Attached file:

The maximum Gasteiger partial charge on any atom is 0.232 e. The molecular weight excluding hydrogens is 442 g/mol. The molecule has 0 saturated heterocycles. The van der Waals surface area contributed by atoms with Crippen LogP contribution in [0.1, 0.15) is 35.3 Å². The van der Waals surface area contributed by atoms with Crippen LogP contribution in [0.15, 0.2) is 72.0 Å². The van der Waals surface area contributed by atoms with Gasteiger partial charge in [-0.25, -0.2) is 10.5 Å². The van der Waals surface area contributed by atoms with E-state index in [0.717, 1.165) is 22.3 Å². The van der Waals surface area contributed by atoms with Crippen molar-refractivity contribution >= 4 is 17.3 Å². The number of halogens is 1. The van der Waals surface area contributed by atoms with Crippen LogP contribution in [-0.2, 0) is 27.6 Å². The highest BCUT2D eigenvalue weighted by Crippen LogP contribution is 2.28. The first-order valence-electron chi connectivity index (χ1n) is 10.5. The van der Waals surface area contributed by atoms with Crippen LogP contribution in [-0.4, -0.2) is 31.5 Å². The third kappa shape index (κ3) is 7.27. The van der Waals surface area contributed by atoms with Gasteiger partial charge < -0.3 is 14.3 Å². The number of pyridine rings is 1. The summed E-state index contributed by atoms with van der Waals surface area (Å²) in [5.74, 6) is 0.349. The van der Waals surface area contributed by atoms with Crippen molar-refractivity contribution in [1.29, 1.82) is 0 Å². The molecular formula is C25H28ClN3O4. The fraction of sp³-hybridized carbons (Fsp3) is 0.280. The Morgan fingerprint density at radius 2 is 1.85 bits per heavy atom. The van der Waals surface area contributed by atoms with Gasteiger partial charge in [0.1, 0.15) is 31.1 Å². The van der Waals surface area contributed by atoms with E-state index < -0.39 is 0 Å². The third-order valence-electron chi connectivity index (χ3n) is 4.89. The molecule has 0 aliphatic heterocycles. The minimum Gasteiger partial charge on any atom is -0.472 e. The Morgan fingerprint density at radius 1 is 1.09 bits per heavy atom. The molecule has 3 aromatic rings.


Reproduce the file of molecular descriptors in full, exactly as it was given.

The maximum Gasteiger partial charge on any atom is 0.232 e. The molecular weight excluding hydrogens is 442 g/mol. The molecule has 0 saturated heterocycles. The van der Waals surface area contributed by atoms with Crippen LogP contribution in [0.1, 0.15) is 35.3 Å². The van der Waals surface area contributed by atoms with Crippen LogP contribution in [0.15, 0.2) is 72.0 Å². The van der Waals surface area contributed by atoms with Gasteiger partial charge in [-0.25, -0.2) is 10.5 Å². The van der Waals surface area contributed by atoms with E-state index in [0.717, 1.165) is 22.3 Å². The van der Waals surface area contributed by atoms with Crippen molar-refractivity contribution >= 4 is 17.3 Å². The number of halogens is 1. The van der Waals surface area contributed by atoms with Crippen LogP contribution in [-0.2, 0) is 27.6 Å². The highest BCUT2D eigenvalue weighted by Crippen LogP contribution is 2.28. The first-order valence-electron chi connectivity index (χ1n) is 10.5. The van der Waals surface area contributed by atoms with Crippen LogP contribution in [-0.4, -0.2) is 31.5 Å². The third kappa shape index (κ3) is 7.27. The van der Waals surface area contributed by atoms with Gasteiger partial charge < -0.3 is 14.3 Å². The number of pyridine rings is 1. The summed E-state index contributed by atoms with van der Waals surface area (Å²) in [5.74, 6) is 0.349. The van der Waals surface area contributed by atoms with Crippen molar-refractivity contribution in [1.29, 1.82) is 0 Å². The molecular formula is C25H28ClN3O4. The fraction of sp³-hybridized carbons (Fsp3) is 0.280. The Morgan fingerprint density at radius 2 is 1.85 bits per heavy atom. The van der Waals surface area contributed by atoms with Gasteiger partial charge in [0.1, 0.15) is 31.1 Å². The van der Waals surface area contributed by atoms with E-state index < -0.39 is 0 Å². The third-order valence-electron chi connectivity index (χ3n) is 4.89. The molecule has 0 aliphatic heterocycles. The minimum Gasteiger partial charge on any atom is -0.472 e. The Morgan fingerprint density at radius 1 is 1.09 bits per heavy atom. The molecule has 3 aromatic rings.